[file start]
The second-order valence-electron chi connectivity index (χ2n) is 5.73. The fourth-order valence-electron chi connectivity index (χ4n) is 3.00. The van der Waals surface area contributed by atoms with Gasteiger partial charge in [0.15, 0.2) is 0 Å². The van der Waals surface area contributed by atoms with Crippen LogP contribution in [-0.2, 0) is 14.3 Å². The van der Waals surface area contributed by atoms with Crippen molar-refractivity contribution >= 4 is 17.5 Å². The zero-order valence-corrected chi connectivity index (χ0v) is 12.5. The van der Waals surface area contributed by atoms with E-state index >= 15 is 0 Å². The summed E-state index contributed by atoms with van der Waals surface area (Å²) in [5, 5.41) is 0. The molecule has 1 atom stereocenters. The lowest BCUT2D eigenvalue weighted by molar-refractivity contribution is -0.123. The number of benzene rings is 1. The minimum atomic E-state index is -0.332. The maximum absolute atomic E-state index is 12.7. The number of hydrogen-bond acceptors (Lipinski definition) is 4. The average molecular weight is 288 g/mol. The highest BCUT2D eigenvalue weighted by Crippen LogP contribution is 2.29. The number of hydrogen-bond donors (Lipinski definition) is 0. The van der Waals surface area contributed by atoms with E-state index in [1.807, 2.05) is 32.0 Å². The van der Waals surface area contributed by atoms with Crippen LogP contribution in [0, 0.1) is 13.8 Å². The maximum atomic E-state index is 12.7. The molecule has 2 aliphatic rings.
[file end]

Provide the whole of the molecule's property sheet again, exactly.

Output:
The second-order valence-electron chi connectivity index (χ2n) is 5.73. The fourth-order valence-electron chi connectivity index (χ4n) is 3.00. The van der Waals surface area contributed by atoms with Gasteiger partial charge in [0.15, 0.2) is 0 Å². The van der Waals surface area contributed by atoms with Crippen LogP contribution in [-0.2, 0) is 14.3 Å². The van der Waals surface area contributed by atoms with Crippen molar-refractivity contribution >= 4 is 17.5 Å². The zero-order valence-corrected chi connectivity index (χ0v) is 12.5. The van der Waals surface area contributed by atoms with E-state index >= 15 is 0 Å². The summed E-state index contributed by atoms with van der Waals surface area (Å²) in [5, 5.41) is 0. The molecule has 1 atom stereocenters. The lowest BCUT2D eigenvalue weighted by molar-refractivity contribution is -0.123. The number of benzene rings is 1. The minimum atomic E-state index is -0.332. The maximum absolute atomic E-state index is 12.7. The number of hydrogen-bond acceptors (Lipinski definition) is 4. The average molecular weight is 288 g/mol. The highest BCUT2D eigenvalue weighted by Crippen LogP contribution is 2.29. The number of hydrogen-bond donors (Lipinski definition) is 0. The van der Waals surface area contributed by atoms with E-state index in [1.807, 2.05) is 32.0 Å². The van der Waals surface area contributed by atoms with Crippen LogP contribution in [0, 0.1) is 13.8 Å². The maximum atomic E-state index is 12.7. The molecule has 2 aliphatic rings.